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1 Euro Museum Entrances

On Sundays, the Pinakothek museums in Munich offer reduced admission. Only 1 Euro. glyptotek.jpgJonathan and I decided to take advantage of this today, since they were only a few minutes walk from where we’re staying.
We visited the Glyptothek Museum first (the museum that holds Greek and Roman Sculpture).
The building housing the Glyptothek is part of a squre that served as a favorite rally point for the 3rd Reich. They even put marble over all the grass so that they could march better. There was a challenge with this though. You’ll find out in our video (coming soon).
Unfortuantely, during WWII, the buiding (and the art inside it) were destroyed. So, all the sculptures that had been taken from ancient Greece and ancient Rome were demolished. It took over 30 years for art historians, sculpturists, and volunteers to put everything back together again. Needless to say, some of the pieces didn’t make it. But some of them did. It was pretty amazing to look around at the sculptures and see pictures of what they looked like before the bombing. Some of them looked drastically different, and some of them looked exactly the same.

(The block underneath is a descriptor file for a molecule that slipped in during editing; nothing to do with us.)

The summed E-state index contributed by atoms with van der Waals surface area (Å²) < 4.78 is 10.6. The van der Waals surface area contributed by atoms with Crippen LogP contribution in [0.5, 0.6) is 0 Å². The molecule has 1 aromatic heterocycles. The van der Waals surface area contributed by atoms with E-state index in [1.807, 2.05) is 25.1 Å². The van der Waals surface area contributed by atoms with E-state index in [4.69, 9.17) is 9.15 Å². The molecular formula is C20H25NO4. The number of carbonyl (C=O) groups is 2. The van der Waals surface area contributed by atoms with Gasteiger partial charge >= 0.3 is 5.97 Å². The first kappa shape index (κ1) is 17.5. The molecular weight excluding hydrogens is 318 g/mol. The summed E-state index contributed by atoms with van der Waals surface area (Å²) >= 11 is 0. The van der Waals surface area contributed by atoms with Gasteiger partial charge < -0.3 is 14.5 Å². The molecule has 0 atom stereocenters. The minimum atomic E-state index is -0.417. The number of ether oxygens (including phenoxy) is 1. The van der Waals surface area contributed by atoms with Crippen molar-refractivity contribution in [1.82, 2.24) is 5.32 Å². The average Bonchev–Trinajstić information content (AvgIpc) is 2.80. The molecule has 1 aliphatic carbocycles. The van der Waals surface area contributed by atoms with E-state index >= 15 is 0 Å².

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From here we went over to the Alte Pinakothek. The Alte Pinakothek was also bombed during WWII. However, only a section was permanently damaged. The sides of the buiding are still original, even though the middle had to be rebuilt. This is the museum that is home to paintings. It houses over 800 paintings. Jonathan and I only had a little over an hour before they closed, so we only got through about half.
They definnitely make use of all their space in the Alte Pinakothek. Paintings are hung nearly to the ceiling, and even the hallways have been converted into galleries.
It was really cool to see some of the world’s most famous paintings. I got to see the self portrait of Albrecht Duerer (the leading German artist of the Renaissance). Albrecht Duerer is also famous for being one of the first artists to sign his name to his work. Before him, work was done for (and therefore owned by) the church. In Duerer’s earlier work, his signature (usually AD) is difficult to find. But it becomes more defined as time goes on.
If you ever find yourself in Munich, definitely take the time, and save the money by going on a Sunday, and visit the Pinakothek museums. You’ll be walking right through history.

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